Rudy Gay, SF (Player option to opt out and become an UFA)

Gay is expected to opt out and sign elsewhere this summer, and the veteran's proven scoring ability from the two forward positions makes him an attractive target for a number of teams. The Clippers have needed an upgrade at small forward for years, and that is one possibility, while Oklahoma City could see Gay as a piece that can elevate the talent of the roster surrounding Westbrook. If Denver misses out on Danilo Gallinari, this could be a landing spot for Gay, and the same is true in Miami if James Johnson signs elsewhere. Gay's fantasy value wouldn't change much on any of these teams, though his presence on OKC's roster might take some shots away from Westbrook. Fantasy owners should hope that he signs anywhere other than Oklahoma City -- even if it means shocking the world and coming back to Sacramento.

Jeff Teague, PG (UFA)

Teague thrived in his first year with the Pacers, playing all 82 games of the regular season for the first time in his career while notching a career-high 7.8 APG to go with 15.3 PPG and 1.2 SPG. Like George Hill, the key with Teague will be going to a team that needs him to be the main man at the point, and right now, few teams have that to offer aside from the Pacers. Utah could become a suitor if Hill leaves, and New Orleans could be an option if Holiday signs elsewhere. Philadelphia, which is rumored to be very interested in Lowry, could also see Teague as a potential fall-back option. There is also a team such as Dallas. Considering how well Teague played under Nate McMillan in Indiana, though, that's where fantasy owners should want him to sign.

Serge Ibaka, PF (UFA)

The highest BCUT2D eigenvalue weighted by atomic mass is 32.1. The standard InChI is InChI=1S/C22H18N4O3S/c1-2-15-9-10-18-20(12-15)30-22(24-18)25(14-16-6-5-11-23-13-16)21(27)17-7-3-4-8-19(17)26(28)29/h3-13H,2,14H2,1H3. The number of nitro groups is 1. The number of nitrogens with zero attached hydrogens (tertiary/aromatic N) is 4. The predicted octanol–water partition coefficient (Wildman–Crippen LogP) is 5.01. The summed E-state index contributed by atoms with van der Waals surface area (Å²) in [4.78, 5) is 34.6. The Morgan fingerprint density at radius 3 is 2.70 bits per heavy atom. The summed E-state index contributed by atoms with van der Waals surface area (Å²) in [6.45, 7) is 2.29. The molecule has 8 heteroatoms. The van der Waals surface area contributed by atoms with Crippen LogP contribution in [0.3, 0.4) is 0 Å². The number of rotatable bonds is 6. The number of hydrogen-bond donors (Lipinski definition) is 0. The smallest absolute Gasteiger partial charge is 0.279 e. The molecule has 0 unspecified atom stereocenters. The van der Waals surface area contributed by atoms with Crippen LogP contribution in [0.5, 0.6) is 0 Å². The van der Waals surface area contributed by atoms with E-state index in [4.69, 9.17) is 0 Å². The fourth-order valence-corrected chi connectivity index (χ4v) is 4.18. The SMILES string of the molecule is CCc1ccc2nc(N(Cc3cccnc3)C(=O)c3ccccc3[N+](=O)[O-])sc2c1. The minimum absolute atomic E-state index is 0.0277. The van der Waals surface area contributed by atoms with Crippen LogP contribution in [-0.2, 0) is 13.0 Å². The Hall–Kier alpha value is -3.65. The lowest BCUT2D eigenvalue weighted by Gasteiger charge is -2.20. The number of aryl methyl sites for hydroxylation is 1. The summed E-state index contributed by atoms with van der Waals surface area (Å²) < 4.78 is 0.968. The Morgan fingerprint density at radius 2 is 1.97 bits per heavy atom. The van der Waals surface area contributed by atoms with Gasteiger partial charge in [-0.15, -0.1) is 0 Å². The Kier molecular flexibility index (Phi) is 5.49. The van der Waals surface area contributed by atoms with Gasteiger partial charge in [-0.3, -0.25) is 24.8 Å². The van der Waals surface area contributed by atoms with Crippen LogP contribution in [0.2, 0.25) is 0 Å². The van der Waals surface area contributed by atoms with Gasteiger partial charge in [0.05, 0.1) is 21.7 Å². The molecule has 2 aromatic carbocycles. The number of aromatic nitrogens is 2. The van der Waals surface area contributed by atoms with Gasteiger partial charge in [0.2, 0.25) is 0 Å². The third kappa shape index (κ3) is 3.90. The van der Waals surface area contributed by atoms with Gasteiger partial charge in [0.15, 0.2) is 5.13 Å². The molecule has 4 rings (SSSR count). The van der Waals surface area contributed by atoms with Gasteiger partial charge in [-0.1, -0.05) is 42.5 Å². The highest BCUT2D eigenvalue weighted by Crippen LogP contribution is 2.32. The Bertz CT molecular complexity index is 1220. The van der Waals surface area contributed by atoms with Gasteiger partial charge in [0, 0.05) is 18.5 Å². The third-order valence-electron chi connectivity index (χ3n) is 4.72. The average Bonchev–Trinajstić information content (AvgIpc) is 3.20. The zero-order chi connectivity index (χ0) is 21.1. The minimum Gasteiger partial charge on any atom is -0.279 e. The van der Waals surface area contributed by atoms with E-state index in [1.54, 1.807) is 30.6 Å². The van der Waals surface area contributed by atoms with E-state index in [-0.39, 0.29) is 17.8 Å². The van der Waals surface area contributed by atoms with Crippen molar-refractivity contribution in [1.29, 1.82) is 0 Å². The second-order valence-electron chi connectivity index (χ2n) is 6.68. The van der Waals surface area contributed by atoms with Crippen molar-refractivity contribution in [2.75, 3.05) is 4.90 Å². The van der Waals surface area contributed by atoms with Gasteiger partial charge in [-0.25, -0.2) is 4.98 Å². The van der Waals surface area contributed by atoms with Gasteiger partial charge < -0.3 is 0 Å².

The Raptors traded for Ibaka with the hope that they'd be able to re-sign him over the summer, and early indications are that they'll be able to do so. A team such as the Celtics could make a push if it misses on other free-agent targets, but expect the Raptors to do what they can to bring back the veteran power forward, who averaged 14.2 PPG, 6.8 RPG and 1.4 BPG in 23 games in Toronto after coming over from Orlando. It doesn't really matter where he signs, Ibaka is going to do what he does as a secondary scorer and rebounder and above-average shot-blocker.

Dwyane Wade, SG (Player option to opt out and become an UFA)

The feeling around the industry is that Wade will likely opt in and remain in Chicago for one more season under contract to receive $24 million. By going this route, Wade can earn more in 2017-18 than he'd be able to fetch in free agency, and he can set himself up to become an unrestricted free agent next summer, free to sign with Miami or wherever he wants for one contract.

James Johnson, SF (UFA)

What a season Johnson had for the Heat, coming off the bench for 71 of the 76 games he played en route to averaging 12.8 PPG, 4.9 RPG, 3.6 APG, 1 SPG, 1.1 BPG and 1.1 3PG. One of the game's best stat-stuffers, who doesn't get the attention he deserves, Johnson is a player the top contenders will be looking to add as a key puzzle piece in the years to come. He has indicated a preference for re-signing with Miami, but the big question, regardless of where the veteran power forward ends up, is whether the 30-year-old will match the 27.4 minutes and 10.1 FGA per game he averaged this season on his way to establishing career highs in virtually every major statistical category. His best chance of doing so would come by returning to the Heat.

George Hill, PG (UFA)

Based on recent comments by Jazz GM Dennis Lindsey, there's a belief in Utah's front office that the Jazz value Hill more than any other team in the league. It remains to be seen if that's how things will play out in free agency, but Utah is a great spot for Hill to get extended minutes and serve as the starting point guard. That's true of few other teams around that league, as point guard is suddenly a loaded position in the NBA. If Hill does leave, expect his playing time and production to decline, so if you're a fantasy owner, you have to be hoping he remains with the Jazz.

Danilo Gallinari, SF (Player option to opt out and become an UFA)

He's expected to opt out and test the free-agent waters, and teams desperate to add 3-point shooting, such as Chicago and Utah, are the ones that make the most sense as potential suitors. Gallinari, who turns 29 in August, averaged 18.2 PPG on 44.7 shooting last season -- his best shooting percentage since his rookie season -- but any team that signs him has to be leery of his injury history; he has played more than 65 games only once in his eight-year NBA career. Fantasy owners should hope that Gallinari signs in Chicago on a Bulls team that will hopefully be improved from 3-point land next season.